Who told you?

Credit: BMiz on Flickr via Creative Commons

Credit: BMiz on Flickr via Creative Commons

I heard or read somewhere recently that the most tragic question ever uttered in human history was God asking Adam and Eve, “Who told you that you were naked?”

Adam and Eve, it’s told, were created naked and unashamed. Naked, I understand. Unashamed, though, that’s hard to imagine. From magazines to film to lose-ten-pounds-in-thirteen-minutes banner ads, I am convinced that my naked body should most definitely bring me shame.

What about my naked soul, though? As much as we all hang our heads to think of love handles and double chins, I think most of us downright cringe at the thought of someone seeing our hearts, our minds, our souls laid bare. We work hard to craft these images, even with God, that protect us better than any suit of armor. Our favorite restaurants, hobbies, books we read, podcasts we listen to, whether or not we drink beer (and which kinds) all weave together into a many-colored garment covering all the messiness and insecurity we feel when we realize we have no idea who we are.

We are all experts on our failures. Our character flaws. Our dark secrets and humiliating needs. It’s like we are all brainwashed to believe that these things are more shameful than our bodies’ naughtiest bits. We deflect and disguise and lie and hide because we cannot bear the thought of another person seeing beyond our veil.

I don’t want to live in hiding, though. Every strip of covering I slip between us is another facet of myself I refuse you access to. The final result is that you never know me, so you can never love me. You may love the dressed-up version of myself I’ve offered you, but you can’t love me. Which leaves me naked and unloved and wondering why. And when all those strips get tangled up in knots, they bruise us both. Plus, I am so busy working at my loom that I don’t notice you pulling your own sheets over your head. So I love you from a distance, with barriers and distracting colors, never really seeing you.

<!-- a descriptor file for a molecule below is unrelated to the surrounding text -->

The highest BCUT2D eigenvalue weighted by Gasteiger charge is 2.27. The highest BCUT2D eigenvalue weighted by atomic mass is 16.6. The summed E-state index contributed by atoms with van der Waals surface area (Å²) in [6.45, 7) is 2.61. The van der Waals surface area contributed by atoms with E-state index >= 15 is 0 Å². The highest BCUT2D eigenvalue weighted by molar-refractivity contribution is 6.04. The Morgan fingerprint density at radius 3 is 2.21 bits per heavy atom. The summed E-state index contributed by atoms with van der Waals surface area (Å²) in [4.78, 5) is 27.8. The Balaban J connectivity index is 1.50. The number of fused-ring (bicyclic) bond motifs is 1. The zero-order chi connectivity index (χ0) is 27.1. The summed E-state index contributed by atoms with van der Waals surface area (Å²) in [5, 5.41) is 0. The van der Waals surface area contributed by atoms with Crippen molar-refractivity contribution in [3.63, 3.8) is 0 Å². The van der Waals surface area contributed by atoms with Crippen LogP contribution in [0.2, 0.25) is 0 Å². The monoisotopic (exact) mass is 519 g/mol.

The fear, of course, is that I will drop my coverings and you will laugh at me. Scorn or mock me. Pretend to accept and then reject me. Use me. Hate me. We have such a greater capacity to love than we realize, though. The more we reach out to one another, the greater the strength for embrace we will have. We can be such gentle, generous, accepting, appreciating, warm people.

I am an intense, sensitive, easily hurt girl. I am a coldly rational, strong, sometimes bossy woman. I am a soft and gentle and kind lady. I am a playful kid and a dangerous fighter. I am spiritual and sensual and incarnational. I am funny, and I take myself way too seriously. I have an inordinate capacity for media, and an impressive endurance for yoga. I am easily moved by beauty, crushed by pain, terrified of anger, and I bubble over with mirth. I forgive easily, but have a far-reaching memory. I long to be seen bare and exposed, to have the courage to believe I’ll be loved more in the open than I’ve been under the covers. I don’t know who told me I was naked, that it was shameful, that I should hide. But God is whispering to me, to us all, that Jesus has removed our shame.

Your clothes conceal much of your beauty, yet they hide not the unbeautiful. And though you seek in garments the freedom of privacy you may find in them a harness and a chain. Would that you could meet the sun and the wind with more of your skin and less of your raiment, for the breath of life is in the sunlight and the hand of life is in the wind….Forget not that modesty is for a shield against the eye of the unclean. And when the unclean shall be no more, what were modesty but a fetter and a fouling of the mind? And forget not that the earth delights to feel your bare feet and the winds long to play with your hair.

~Kahlil Gibran, The Prophet


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